• It can help structure your learning, which can be difficult when you’re learning on your own. Keeping a diary gives the feel of a class without having to be in one. You can take a look at what you’ve learned with a date for each item, so you can feel like you’re making progress.
  • It helps you to identify areas you might be neglecting, and ones in which you’re particularly strong. If you read back over the past few weeks and you haven’t been doing your past tense conjugations, that can be your area of focus for next week. Meanwhile, if you notice you’re building a really strong vocabulary base around sports, it’s time to go and chat about soccer with your nearest native speaker!

Keeping a Language Learning Diary: 5 Tips for Success

Hopefully I’ve sold you on the benefits of keeping a language learning diary. But how do you do it? Here are my top 5 tips.

Tip 1: Make it easy to keep

If you don’t obey this tip, the rest don’t matter. The most important thing about your language learning diary is discipline, and to get that discipline, it needs to be easy for you to make it a part of your routine. This means it has to be both convenient and enjoyable!

Some of this comes down to the format you use:

  • Some people get a beautiful notebook that they can decorate, doodle in and carry around in their bags at all times.
  • However, if you might find it difficult to do that, just use the memo function on your smartphone.
  • You could also use a cloud-based tool (this blogger demonstrates how you can use Penzu to keep any kind of learning diary) so you can access your diary from any device at any time.
  • Some people choose to keep their diary as a blog in order to share their progress with others (more on this later).

Another nice way to make it fun is to take the opportunity to play with the language. You’re not being graded on this! For example, maybe you want to remember some similar sounding words in Spanish, so you write…

El papa empapa las papas de papá. (The Pope soaks dad’s potatoes.)

It’s silly, but you’ll remember it—and perhaps laugh when you read it back.

Tip 2: Make it multimedia!

Another excellent way of making your diary more interesting for yourself is to mix up the media you’re using.

This could be as simple as newspaper or magazine clippings stuck onto pages of your notebook. However, you can think bigger—gone are the days when diaries need only be a written record of your exploits!

Not only do modern phones have notes functions, but most will allow you to record audio and save video, too. If you have a FluentU account and your diary is digital, you can link to the videos you’re learning with. Practice your speaking and listening, and leave little notes for your future self.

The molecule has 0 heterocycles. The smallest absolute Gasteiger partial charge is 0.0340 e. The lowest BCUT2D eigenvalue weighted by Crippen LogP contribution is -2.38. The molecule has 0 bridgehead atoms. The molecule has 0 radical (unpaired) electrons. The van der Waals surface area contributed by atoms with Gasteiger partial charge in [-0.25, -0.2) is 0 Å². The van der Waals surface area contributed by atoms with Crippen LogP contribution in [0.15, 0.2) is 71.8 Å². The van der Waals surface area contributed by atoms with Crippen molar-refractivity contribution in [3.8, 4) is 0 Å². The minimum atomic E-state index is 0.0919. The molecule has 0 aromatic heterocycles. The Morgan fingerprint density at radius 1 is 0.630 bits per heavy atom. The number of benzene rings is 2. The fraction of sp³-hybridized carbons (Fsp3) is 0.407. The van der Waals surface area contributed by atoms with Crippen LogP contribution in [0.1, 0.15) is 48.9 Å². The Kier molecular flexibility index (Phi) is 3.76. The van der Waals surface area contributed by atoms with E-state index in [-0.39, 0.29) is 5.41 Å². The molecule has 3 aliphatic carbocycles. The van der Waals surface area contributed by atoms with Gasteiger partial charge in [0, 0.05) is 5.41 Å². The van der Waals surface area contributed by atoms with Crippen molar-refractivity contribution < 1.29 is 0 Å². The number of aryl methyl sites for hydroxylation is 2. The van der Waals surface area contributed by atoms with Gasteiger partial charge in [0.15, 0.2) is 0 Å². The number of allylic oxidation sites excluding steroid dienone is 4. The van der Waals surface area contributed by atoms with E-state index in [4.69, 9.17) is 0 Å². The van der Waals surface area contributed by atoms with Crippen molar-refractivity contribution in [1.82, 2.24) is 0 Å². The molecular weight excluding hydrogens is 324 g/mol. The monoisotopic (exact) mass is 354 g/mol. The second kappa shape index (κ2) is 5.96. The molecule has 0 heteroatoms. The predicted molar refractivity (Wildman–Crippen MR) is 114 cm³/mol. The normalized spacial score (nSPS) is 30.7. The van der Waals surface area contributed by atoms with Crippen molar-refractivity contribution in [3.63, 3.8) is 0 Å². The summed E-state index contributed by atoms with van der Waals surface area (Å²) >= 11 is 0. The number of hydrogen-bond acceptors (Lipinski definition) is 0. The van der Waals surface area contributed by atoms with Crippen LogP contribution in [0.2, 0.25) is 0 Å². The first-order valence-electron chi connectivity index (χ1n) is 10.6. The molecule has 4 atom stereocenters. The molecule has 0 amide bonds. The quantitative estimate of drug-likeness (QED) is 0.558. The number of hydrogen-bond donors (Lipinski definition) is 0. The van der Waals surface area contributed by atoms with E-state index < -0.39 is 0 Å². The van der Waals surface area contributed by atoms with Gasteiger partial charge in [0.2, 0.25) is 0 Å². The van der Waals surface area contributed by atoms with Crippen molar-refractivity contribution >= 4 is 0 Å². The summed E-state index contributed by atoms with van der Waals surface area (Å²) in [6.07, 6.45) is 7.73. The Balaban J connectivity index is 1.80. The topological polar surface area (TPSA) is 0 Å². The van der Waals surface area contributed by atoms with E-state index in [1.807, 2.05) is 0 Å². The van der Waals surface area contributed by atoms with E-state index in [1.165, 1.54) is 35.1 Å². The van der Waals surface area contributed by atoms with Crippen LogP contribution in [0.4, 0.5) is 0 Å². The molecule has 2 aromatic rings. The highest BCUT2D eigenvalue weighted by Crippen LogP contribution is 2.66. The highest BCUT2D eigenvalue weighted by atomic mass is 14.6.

I’m also a huge advocate of using music as a tool to learn language. Rhythm and rhyme are some of your best friends. Make notes of the songs you listen to in your target language so you can go back to them later—and hopefully understand them even better.

Tip 3: Write your goals

A diary doesn’t only need to be backward-looking. Use it to record your ambitions, too. For example, my ambition in Italian is to be able to sit at a dinner table with my girlfriend’s friends and family and have them not have to speak a single word in English—and that’s noted in my diary so I can hold myself to it! This means I can check in on how well I feel I’m progressing and tailor my learning accordingly.

For instance, a few weeks ago I recorded in my diary that I had been able to be more confident listening to a conversation where I knew what the topic was and answering basic questions, in this case one about Italian politics. I then noted that my goal the next time I met with friends was to ask their opinion on politics—and understand the answers!

Tip 4: Involve other people

Obviously a diary is personal… but you’re not writing about your high school crush here. (Well, maybe you are, but at least you’re doing it in Arabic!) Getting other people involved can help you discipline yourself as you have someone else to hold you accountable, as well as improve your learning.

Challenge someone else who’s learning a language to keep a diary, too, so you can meet up and compare your progress.

If you’re keeping your language learning diary as a blog, like this one, allow and encourage others to comment on your entries and share their experiences.

If you’re taking classes, you could get your teacher to cast an eye over your diary. However you do it, sharing is caring!

Tip 5: Read back over what you’ve written, regularly

Of course, the act of writing things down will itself be helpful to you, but only a fraction as helpful as if you read over it later.

Make time every month to read back over what you’ve written. This can sometimes just be the last few weeks. But it’s also worth occasionally going right back to the very beginning and reminding yourself of some long-forgotten language points.

Rereading the highlights of your journey will help language stick in your mind better. It will also allow you to revel in your progress—what a motivator!

 

So there you have it.

What are you waiting for?

Write your first entry today!